Toward my pursuit of developing my skills, I am reading materials about coaching. The Literacy Coaching Clearinghouse published Do's and Don'ts for Literacy Coaches: Advice from the Field written by Rita Bean and Diane DeFord. This short white paper highlights some interesting ideas.
The Do's list includes:
- Introduce yourself and your role
- Work with all teachers
- Work first to establish a relationship of trust
- Work with your administrator
- Recognize- and appreciate- differences in teachers and how they work
- Recognize your own beliefs and attitudes about teaching and learning
- Establish priorities
- Let the data lead
- Be a learner
- Document your work
- Don't evaluate teachers
- Don't fall into the trap of acting like the "expert"
- Don't jump right in and expect immediate change
- Don't be invisible
- Don't avoid the tough issues
- Don't sweat the small stuff
In light of the many readings I've done this year about leadership and how critical trust is to team building, I want to think about that do. This article does a good job about spelling out some ways to build trust. They include listening, being positive and following through. Personally I am focusing on listening. My loud and frenetic upbringing encourages me to jump in before the speaker is done. Dr. Phil, a guilty pleasure of mine, criticized a guest for speaking too quickly because she did not have time to process his statement. I am guilty of this as well. I am going to work on talking less in my interactions so that I can really think about what is being said. I drive a lot during my work day and use that time to reflect on how a lesson went. I need to put more effort into reflecting in the moment so that I can better process what is being discussed. This also models reflection, an important goal of coaching as well.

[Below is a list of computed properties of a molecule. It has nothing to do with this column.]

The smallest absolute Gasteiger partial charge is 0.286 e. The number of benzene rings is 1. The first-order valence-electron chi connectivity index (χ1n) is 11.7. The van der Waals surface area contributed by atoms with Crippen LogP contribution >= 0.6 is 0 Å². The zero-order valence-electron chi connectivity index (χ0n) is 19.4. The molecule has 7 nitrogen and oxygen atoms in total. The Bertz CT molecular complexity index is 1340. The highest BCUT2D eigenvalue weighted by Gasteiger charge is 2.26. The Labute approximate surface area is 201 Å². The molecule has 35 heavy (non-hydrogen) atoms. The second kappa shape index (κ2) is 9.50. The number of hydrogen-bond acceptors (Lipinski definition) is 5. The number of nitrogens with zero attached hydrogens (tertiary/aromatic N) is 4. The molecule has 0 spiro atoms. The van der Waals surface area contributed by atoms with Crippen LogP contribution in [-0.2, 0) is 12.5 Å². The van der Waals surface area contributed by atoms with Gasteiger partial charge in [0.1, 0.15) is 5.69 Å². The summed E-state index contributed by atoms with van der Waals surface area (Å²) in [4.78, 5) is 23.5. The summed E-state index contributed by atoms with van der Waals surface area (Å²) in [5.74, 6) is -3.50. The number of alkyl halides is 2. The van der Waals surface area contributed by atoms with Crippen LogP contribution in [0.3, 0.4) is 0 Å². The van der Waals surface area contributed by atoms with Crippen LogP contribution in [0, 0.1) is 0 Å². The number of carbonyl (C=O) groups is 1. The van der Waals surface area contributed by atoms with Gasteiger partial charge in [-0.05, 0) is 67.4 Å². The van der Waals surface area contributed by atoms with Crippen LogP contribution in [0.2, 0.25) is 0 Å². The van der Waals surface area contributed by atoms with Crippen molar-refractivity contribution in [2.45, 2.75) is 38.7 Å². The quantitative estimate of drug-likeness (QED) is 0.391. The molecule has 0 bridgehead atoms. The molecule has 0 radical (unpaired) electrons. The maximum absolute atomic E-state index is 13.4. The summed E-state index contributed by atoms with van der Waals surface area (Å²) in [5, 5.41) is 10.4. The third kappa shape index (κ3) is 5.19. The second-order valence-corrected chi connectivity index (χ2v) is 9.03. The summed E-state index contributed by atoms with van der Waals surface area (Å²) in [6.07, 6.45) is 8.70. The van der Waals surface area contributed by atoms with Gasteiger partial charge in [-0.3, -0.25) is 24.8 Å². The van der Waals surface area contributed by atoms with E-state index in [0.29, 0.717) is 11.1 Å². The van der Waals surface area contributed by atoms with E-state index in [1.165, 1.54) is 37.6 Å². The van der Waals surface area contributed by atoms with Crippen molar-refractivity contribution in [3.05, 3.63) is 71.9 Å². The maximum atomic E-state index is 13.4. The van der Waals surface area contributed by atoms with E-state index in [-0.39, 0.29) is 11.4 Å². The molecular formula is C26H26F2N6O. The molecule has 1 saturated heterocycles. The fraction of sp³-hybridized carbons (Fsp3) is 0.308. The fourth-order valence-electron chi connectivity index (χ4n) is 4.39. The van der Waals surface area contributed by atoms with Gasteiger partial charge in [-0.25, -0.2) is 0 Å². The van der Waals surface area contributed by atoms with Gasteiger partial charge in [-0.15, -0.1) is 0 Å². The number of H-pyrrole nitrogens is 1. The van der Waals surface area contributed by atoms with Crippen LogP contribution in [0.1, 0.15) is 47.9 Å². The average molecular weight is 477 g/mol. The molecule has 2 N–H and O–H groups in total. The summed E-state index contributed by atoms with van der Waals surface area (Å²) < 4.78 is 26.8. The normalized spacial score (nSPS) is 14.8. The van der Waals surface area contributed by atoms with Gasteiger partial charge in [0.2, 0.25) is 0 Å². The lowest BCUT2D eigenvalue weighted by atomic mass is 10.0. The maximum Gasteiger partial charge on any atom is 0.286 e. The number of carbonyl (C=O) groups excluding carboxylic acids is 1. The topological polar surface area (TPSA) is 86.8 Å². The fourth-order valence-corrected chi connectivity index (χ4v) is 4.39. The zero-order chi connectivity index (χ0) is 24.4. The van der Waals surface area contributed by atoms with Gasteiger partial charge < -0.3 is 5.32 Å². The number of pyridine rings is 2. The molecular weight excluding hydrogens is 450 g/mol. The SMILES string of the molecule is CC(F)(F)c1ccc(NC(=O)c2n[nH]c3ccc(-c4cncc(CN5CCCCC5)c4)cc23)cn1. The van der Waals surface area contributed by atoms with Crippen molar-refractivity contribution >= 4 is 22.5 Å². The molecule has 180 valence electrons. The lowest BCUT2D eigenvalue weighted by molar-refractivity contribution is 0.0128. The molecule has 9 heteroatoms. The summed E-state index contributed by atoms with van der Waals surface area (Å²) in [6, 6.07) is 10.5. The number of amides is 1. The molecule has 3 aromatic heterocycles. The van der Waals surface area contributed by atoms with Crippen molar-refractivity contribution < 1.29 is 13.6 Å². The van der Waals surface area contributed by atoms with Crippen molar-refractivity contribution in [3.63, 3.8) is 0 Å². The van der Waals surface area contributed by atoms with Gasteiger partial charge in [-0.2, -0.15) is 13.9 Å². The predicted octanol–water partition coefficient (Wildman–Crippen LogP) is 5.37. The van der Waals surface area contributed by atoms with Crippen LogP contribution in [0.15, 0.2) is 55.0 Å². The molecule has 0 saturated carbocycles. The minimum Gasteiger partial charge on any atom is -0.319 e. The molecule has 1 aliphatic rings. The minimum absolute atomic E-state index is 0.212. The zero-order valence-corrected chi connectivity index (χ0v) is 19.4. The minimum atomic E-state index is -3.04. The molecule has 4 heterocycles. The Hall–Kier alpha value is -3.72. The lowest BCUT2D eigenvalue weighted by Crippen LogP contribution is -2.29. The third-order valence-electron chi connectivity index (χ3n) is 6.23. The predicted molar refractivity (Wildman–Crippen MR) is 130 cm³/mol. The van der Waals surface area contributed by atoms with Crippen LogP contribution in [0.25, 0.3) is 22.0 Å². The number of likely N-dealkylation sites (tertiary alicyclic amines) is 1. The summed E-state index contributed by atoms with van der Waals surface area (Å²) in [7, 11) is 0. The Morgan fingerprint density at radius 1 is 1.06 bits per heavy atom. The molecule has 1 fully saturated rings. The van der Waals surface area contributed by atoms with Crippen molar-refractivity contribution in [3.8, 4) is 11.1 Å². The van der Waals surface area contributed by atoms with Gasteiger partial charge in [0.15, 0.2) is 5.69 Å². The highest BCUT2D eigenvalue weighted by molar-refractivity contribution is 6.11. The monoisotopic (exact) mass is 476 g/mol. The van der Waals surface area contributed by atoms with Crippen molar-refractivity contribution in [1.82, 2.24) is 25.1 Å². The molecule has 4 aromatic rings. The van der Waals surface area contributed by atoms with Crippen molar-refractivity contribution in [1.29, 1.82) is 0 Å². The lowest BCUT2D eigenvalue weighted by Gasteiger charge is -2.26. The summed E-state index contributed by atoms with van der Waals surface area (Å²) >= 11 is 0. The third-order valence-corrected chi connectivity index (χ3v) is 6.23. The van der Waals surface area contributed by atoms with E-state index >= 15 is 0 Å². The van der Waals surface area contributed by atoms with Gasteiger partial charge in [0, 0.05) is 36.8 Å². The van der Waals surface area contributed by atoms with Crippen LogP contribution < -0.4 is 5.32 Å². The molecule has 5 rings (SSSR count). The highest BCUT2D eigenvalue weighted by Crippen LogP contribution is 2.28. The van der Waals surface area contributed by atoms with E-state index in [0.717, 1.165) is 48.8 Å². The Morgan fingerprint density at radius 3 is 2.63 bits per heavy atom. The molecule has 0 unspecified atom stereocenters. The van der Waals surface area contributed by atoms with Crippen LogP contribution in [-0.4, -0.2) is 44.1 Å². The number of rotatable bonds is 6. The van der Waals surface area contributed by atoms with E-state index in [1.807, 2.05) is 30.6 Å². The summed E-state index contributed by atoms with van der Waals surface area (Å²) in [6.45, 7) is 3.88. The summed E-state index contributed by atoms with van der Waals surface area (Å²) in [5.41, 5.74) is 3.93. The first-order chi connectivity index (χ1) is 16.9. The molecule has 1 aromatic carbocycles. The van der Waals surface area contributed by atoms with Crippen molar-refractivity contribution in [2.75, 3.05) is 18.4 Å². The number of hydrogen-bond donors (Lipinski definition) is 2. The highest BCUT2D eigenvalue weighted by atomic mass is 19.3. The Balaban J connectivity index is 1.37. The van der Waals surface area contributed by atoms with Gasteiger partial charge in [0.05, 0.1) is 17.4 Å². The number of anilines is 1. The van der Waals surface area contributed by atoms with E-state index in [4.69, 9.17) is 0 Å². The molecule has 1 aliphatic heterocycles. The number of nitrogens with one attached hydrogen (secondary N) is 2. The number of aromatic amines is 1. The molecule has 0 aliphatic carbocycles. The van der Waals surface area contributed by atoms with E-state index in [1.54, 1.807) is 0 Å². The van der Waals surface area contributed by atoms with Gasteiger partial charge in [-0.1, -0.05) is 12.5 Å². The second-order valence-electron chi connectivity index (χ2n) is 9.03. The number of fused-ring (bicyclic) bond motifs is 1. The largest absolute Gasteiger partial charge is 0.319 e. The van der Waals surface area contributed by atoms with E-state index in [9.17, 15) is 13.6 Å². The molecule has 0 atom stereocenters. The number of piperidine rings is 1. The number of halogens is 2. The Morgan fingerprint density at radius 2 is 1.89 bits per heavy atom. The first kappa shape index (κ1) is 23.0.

We'll see how it works.